While 80% of small businesses make it through year one, roughly half don't make it to their five-year anniversary. Those are pretty grim odds, but the reality is that many of those failures can be predicted long before they happen. Too many people launch companies because they have a dream, not because they have proper funding, a solid business plan, and the operational skill to make things work.
That's understandable. When you have a vision, or just a strong belief in yourself, it can be easy to ignore the potential red flags.
So, to give your potential company a better shot at not becoming one of those early failures, start by asking yourself the tough questions before you open for business, and be willing to make changes -- or even walk away -- if you don't like the answers.
1. Is there a real demand for what I'm offering?
Just because you love knitting, fishing, or any other hobby, that doesn't mean the market where you are will support a business with that focus. Examine the market where you plan to operate, and see how it compares to other places where businesses similar to the one you're considering run successfully.
Consider the degree to which the internet will be providing you with competition. Will you be selling things that can be purchased cheaper online? How do other players in the space attract and keep customers? Can you honestly expect to do the same? What are the differentiating factors that will bring customers to you, rather than to one of your competitors?
Be willing to make changes to your plan if you discover strategies and tactics that are working elsewhere. For example, if you open your dream knitting supply store, maybe you'll be will served to give the business an educational and membership component. Understand that customers may say price doesn't matter, but in most cases, it does -- unless you provide them with something of value beyond just the goods sold.
2. Do you have the expertise to run the business?
Most small businesses launch with limited personnel -- and sometimes, that means a staff of one: the owner/operator. In such cases, it's on you to know how to handle most aspects of your business. You may not have all the answers, but at the very least, you'll need to know where to find them when you don't.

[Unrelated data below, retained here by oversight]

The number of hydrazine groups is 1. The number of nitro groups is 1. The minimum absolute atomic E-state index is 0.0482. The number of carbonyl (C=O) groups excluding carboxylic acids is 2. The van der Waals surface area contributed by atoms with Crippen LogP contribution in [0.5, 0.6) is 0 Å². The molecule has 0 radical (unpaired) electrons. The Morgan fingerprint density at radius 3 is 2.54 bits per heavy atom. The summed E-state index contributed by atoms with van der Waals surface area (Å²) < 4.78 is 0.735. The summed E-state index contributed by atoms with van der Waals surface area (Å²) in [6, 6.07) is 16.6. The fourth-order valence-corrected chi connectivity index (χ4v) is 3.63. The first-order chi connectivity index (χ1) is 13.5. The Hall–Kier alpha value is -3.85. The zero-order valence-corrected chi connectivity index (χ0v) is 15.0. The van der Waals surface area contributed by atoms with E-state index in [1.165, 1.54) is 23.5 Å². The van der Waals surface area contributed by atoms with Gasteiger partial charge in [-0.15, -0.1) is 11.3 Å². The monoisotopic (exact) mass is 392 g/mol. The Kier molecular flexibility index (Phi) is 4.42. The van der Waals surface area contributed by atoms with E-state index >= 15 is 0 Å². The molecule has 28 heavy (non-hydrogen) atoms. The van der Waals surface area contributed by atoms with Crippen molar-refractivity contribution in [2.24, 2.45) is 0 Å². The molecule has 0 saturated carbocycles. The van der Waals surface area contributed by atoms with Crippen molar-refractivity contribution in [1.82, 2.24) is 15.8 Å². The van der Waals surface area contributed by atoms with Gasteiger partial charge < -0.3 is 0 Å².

Even if you have some expertise in the core subject matter your operation will be based on, that's likely to be an entirely different knowledge set than the one required to run a small business. If you don't have those operational skills, you can get them, but you shouldn't schedule your grand opening until you do.
3. Do you have enough money?
When you write a business plan, do an honest assessment of what your expenses will be, and start from a pessimistic forecast on revenue. Assume more money will go out than you expect to spend, and plan for less money to come in than you're hoping for. Don't forget to factor in the cost of advertising -- customers almost certainly won't just show up on their own, at least not at first -- and plan for a few unexpected expenses.
How much of a cushion you'll need varies based on the type of small business you plan to operate, but you should be prepared to lose money through at least your first year of operation. Expect setbacks such as delays in opening, or bad weather that wipes out sales. Perhaps none of those things will go wrong -- in that case, you'll have some extra operating capital on hand that you don't need. But being too optimistic could lead to you going out of business.
Don't let the desire to be your own boss or follow your dreams blind you to reality. If your answers to any of the questions above are shaky, the time to shore things up is now. Make corrections, gain skills, or save up more money. Be realistic, and know what you're getting into before you commit to opening your small business.
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